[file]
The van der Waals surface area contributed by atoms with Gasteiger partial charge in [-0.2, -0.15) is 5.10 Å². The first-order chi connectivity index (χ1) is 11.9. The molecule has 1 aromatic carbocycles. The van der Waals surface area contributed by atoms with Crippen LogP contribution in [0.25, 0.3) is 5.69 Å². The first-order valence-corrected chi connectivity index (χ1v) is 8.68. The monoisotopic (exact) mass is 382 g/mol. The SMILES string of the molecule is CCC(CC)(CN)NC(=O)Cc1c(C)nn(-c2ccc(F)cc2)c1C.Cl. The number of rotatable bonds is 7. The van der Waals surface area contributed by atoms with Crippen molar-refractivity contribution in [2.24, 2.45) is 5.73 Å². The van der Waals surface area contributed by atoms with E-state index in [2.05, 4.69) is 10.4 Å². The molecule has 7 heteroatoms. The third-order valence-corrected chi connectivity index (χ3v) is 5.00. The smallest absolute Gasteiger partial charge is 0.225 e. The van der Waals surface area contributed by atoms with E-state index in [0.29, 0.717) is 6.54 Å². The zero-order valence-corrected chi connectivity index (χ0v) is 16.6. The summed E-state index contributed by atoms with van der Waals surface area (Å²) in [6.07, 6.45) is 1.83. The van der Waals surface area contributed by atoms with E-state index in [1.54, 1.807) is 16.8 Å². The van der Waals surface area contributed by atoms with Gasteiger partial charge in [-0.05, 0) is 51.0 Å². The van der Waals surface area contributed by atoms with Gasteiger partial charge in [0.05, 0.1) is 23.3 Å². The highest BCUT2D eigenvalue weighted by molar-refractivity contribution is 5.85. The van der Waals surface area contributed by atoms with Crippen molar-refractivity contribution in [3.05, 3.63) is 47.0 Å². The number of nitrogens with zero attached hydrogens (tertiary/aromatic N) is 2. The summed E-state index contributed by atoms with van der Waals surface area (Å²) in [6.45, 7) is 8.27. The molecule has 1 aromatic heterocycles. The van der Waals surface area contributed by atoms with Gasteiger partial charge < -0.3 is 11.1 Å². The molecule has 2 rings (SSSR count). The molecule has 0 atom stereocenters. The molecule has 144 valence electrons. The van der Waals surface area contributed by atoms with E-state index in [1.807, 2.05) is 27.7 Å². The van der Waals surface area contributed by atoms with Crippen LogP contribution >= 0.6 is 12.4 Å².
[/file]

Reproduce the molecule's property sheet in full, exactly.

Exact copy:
The van der Waals surface area contributed by atoms with Gasteiger partial charge in [-0.2, -0.15) is 5.10 Å². The first-order chi connectivity index (χ1) is 11.9. The molecule has 1 aromatic carbocycles. The van der Waals surface area contributed by atoms with Crippen LogP contribution in [0.25, 0.3) is 5.69 Å². The first-order valence-corrected chi connectivity index (χ1v) is 8.68. The monoisotopic (exact) mass is 382 g/mol. The SMILES string of the molecule is CCC(CC)(CN)NC(=O)Cc1c(C)nn(-c2ccc(F)cc2)c1C.Cl. The number of rotatable bonds is 7. The van der Waals surface area contributed by atoms with Crippen molar-refractivity contribution in [2.24, 2.45) is 5.73 Å². The van der Waals surface area contributed by atoms with E-state index in [2.05, 4.69) is 10.4 Å². The molecule has 7 heteroatoms. The third-order valence-corrected chi connectivity index (χ3v) is 5.00. The smallest absolute Gasteiger partial charge is 0.225 e. The van der Waals surface area contributed by atoms with E-state index in [0.29, 0.717) is 6.54 Å². The zero-order valence-corrected chi connectivity index (χ0v) is 16.6. The summed E-state index contributed by atoms with van der Waals surface area (Å²) in [6.07, 6.45) is 1.83. The van der Waals surface area contributed by atoms with E-state index in [1.54, 1.807) is 16.8 Å². The van der Waals surface area contributed by atoms with Gasteiger partial charge in [-0.05, 0) is 51.0 Å². The van der Waals surface area contributed by atoms with Gasteiger partial charge in [0.05, 0.1) is 23.3 Å². The highest BCUT2D eigenvalue weighted by molar-refractivity contribution is 5.85. The van der Waals surface area contributed by atoms with Crippen molar-refractivity contribution in [3.05, 3.63) is 47.0 Å². The number of nitrogens with zero attached hydrogens (tertiary/aromatic N) is 2. The summed E-state index contributed by atoms with van der Waals surface area (Å²) in [6.45, 7) is 8.27. The molecule has 1 aromatic heterocycles. The van der Waals surface area contributed by atoms with Gasteiger partial charge < -0.3 is 11.1 Å². The molecule has 2 rings (SSSR count). The molecule has 0 atom stereocenters. The molecule has 144 valence electrons. The van der Waals surface area contributed by atoms with E-state index in [1.807, 2.05) is 27.7 Å². The van der Waals surface area contributed by atoms with Crippen LogP contribution >= 0.6 is 12.4 Å².